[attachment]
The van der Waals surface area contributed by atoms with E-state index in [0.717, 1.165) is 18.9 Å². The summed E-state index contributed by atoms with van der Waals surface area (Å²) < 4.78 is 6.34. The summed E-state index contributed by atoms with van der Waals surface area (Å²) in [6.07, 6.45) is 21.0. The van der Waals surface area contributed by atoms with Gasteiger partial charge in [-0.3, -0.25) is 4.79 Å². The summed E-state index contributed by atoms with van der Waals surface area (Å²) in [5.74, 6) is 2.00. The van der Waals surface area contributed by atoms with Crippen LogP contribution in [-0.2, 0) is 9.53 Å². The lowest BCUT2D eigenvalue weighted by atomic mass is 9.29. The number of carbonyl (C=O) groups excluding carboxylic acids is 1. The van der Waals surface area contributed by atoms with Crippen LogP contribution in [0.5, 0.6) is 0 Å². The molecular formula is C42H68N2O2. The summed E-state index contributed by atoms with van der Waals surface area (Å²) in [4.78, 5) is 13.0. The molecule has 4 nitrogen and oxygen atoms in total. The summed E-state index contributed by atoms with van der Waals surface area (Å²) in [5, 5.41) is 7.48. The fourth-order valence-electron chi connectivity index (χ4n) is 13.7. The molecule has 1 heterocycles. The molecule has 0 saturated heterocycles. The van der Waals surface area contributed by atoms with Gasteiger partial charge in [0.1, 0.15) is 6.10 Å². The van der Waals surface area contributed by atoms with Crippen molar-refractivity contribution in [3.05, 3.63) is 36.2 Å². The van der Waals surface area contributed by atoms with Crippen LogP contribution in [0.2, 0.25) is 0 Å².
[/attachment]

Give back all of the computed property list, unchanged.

The van der Waals surface area contributed by atoms with E-state index in [0.717, 1.165) is 18.9 Å². The summed E-state index contributed by atoms with van der Waals surface area (Å²) < 4.78 is 6.34. The summed E-state index contributed by atoms with van der Waals surface area (Å²) in [6.07, 6.45) is 21.0. The van der Waals surface area contributed by atoms with Gasteiger partial charge in [-0.3, -0.25) is 4.79 Å². The summed E-state index contributed by atoms with van der Waals surface area (Å²) in [5.74, 6) is 2.00. The van der Waals surface area contributed by atoms with Crippen LogP contribution in [-0.2, 0) is 9.53 Å². The lowest BCUT2D eigenvalue weighted by atomic mass is 9.29. The number of carbonyl (C=O) groups excluding carboxylic acids is 1. The van der Waals surface area contributed by atoms with Crippen LogP contribution in [0.5, 0.6) is 0 Å². The molecular formula is C42H68N2O2. The summed E-state index contributed by atoms with van der Waals surface area (Å²) in [4.78, 5) is 13.0. The molecule has 4 nitrogen and oxygen atoms in total. The summed E-state index contributed by atoms with van der Waals surface area (Å²) in [5, 5.41) is 7.48. The fourth-order valence-electron chi connectivity index (χ4n) is 13.7. The molecule has 1 heterocycles. The molecule has 0 saturated heterocycles. The van der Waals surface area contributed by atoms with Gasteiger partial charge in [0.1, 0.15) is 6.10 Å². The van der Waals surface area contributed by atoms with Crippen molar-refractivity contribution in [3.05, 3.63) is 36.2 Å². The van der Waals surface area contributed by atoms with Crippen LogP contribution in [0.2, 0.25) is 0 Å².